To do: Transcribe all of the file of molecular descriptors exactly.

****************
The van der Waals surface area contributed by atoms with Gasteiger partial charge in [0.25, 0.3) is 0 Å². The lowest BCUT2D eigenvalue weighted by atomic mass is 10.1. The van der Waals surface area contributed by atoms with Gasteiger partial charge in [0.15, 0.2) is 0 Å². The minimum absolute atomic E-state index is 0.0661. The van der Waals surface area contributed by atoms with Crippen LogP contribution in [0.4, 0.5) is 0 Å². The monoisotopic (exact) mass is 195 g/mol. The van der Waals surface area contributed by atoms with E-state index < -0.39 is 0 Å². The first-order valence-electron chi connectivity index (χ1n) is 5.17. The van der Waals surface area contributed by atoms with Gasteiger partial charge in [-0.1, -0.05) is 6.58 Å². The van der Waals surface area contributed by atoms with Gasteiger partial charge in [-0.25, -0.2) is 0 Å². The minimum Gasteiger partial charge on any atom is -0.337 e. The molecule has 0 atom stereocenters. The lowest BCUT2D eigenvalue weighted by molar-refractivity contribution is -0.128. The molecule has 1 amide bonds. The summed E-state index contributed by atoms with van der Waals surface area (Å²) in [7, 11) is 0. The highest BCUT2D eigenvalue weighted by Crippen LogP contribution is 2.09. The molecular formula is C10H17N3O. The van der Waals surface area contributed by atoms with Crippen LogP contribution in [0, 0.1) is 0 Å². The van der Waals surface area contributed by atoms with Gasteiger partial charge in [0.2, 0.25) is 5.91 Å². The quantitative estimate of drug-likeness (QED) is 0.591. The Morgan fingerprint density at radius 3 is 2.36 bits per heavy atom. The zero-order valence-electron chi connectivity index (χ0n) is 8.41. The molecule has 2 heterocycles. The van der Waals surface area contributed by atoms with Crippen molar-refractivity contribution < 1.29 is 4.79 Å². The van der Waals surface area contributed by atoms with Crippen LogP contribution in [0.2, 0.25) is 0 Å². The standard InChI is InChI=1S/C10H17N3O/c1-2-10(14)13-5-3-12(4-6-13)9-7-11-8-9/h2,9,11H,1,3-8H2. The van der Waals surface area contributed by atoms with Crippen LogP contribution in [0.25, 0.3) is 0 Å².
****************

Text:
The van der Waals surface area contributed by atoms with Gasteiger partial charge in [0.25, 0.3) is 0 Å². The lowest BCUT2D eigenvalue weighted by atomic mass is 10.1. The van der Waals surface area contributed by atoms with Gasteiger partial charge in [0.15, 0.2) is 0 Å². The minimum absolute atomic E-state index is 0.0661. The van der Waals surface area contributed by atoms with Crippen LogP contribution in [0.4, 0.5) is 0 Å². The monoisotopic (exact) mass is 195 g/mol. The van der Waals surface area contributed by atoms with E-state index < -0.39 is 0 Å². The first-order valence-electron chi connectivity index (χ1n) is 5.17. The van der Waals surface area contributed by atoms with Gasteiger partial charge in [-0.1, -0.05) is 6.58 Å². The van der Waals surface area contributed by atoms with Gasteiger partial charge in [-0.25, -0.2) is 0 Å². The minimum Gasteiger partial charge on any atom is -0.337 e. The molecule has 0 atom stereocenters. The lowest BCUT2D eigenvalue weighted by molar-refractivity contribution is -0.128. The molecule has 1 amide bonds. The summed E-state index contributed by atoms with van der Waals surface area (Å²) in [7, 11) is 0. The highest BCUT2D eigenvalue weighted by Crippen LogP contribution is 2.09. The molecular formula is C10H17N3O. The van der Waals surface area contributed by atoms with Crippen LogP contribution in [0, 0.1) is 0 Å². The van der Waals surface area contributed by atoms with Gasteiger partial charge in [0.2, 0.25) is 5.91 Å². The quantitative estimate of drug-likeness (QED) is 0.591. The Morgan fingerprint density at radius 3 is 2.36 bits per heavy atom. The zero-order valence-electron chi connectivity index (χ0n) is 8.41. The molecule has 2 heterocycles. The van der Waals surface area contributed by atoms with Crippen molar-refractivity contribution < 1.29 is 4.79 Å². The van der Waals surface area contributed by atoms with Crippen LogP contribution in [0.2, 0.25) is 0 Å². The standard InChI is InChI=1S/C10H17N3O/c1-2-10(14)13-5-3-12(4-6-13)9-7-11-8-9/h2,9,11H,1,3-8H2. The van der Waals surface area contributed by atoms with Crippen LogP contribution in [0.25, 0.3) is 0 Å².